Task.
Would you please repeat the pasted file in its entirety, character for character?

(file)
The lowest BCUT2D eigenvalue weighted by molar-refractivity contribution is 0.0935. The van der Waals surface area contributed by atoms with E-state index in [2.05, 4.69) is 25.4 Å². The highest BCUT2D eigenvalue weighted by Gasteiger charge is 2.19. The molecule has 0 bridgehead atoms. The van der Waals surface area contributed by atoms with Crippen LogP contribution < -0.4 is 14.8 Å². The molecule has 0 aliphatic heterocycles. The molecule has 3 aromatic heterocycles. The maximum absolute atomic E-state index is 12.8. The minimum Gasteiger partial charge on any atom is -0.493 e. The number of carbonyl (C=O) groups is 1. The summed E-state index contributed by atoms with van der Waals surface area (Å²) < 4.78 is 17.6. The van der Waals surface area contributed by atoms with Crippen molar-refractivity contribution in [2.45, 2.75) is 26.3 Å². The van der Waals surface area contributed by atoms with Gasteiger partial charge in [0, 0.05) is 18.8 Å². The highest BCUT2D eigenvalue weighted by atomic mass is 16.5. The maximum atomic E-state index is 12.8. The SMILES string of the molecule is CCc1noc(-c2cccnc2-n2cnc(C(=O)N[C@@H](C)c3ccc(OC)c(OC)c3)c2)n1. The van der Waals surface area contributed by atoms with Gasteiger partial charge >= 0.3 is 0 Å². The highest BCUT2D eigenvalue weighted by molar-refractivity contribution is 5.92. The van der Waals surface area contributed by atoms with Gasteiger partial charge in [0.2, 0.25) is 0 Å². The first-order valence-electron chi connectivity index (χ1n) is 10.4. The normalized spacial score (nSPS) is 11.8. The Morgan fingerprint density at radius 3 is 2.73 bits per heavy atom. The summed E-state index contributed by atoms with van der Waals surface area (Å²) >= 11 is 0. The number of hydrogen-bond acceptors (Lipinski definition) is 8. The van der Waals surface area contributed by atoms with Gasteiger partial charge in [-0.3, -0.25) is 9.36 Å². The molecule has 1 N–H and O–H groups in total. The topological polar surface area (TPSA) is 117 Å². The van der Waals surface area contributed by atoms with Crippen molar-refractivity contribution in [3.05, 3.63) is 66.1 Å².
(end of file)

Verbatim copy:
The lowest BCUT2D eigenvalue weighted by molar-refractivity contribution is 0.0935. The van der Waals surface area contributed by atoms with E-state index in [2.05, 4.69) is 25.4 Å². The highest BCUT2D eigenvalue weighted by Gasteiger charge is 2.19. The molecule has 0 bridgehead atoms. The van der Waals surface area contributed by atoms with Crippen LogP contribution < -0.4 is 14.8 Å². The molecule has 0 aliphatic heterocycles. The molecule has 3 aromatic heterocycles. The maximum absolute atomic E-state index is 12.8. The minimum Gasteiger partial charge on any atom is -0.493 e. The number of carbonyl (C=O) groups is 1. The summed E-state index contributed by atoms with van der Waals surface area (Å²) < 4.78 is 17.6. The van der Waals surface area contributed by atoms with Crippen molar-refractivity contribution in [2.45, 2.75) is 26.3 Å². The van der Waals surface area contributed by atoms with Gasteiger partial charge in [0, 0.05) is 18.8 Å². The highest BCUT2D eigenvalue weighted by atomic mass is 16.5. The maximum atomic E-state index is 12.8. The SMILES string of the molecule is CCc1noc(-c2cccnc2-n2cnc(C(=O)N[C@@H](C)c3ccc(OC)c(OC)c3)c2)n1. The van der Waals surface area contributed by atoms with Gasteiger partial charge >= 0.3 is 0 Å². The highest BCUT2D eigenvalue weighted by molar-refractivity contribution is 5.92. The van der Waals surface area contributed by atoms with Gasteiger partial charge in [0.2, 0.25) is 0 Å². The first-order valence-electron chi connectivity index (χ1n) is 10.4. The normalized spacial score (nSPS) is 11.8. The Morgan fingerprint density at radius 3 is 2.73 bits per heavy atom. The summed E-state index contributed by atoms with van der Waals surface area (Å²) >= 11 is 0. The number of hydrogen-bond acceptors (Lipinski definition) is 8. The van der Waals surface area contributed by atoms with Gasteiger partial charge in [-0.3, -0.25) is 9.36 Å². The molecule has 1 N–H and O–H groups in total. The topological polar surface area (TPSA) is 117 Å². The van der Waals surface area contributed by atoms with Crippen molar-refractivity contribution in [3.05, 3.63) is 66.1 Å².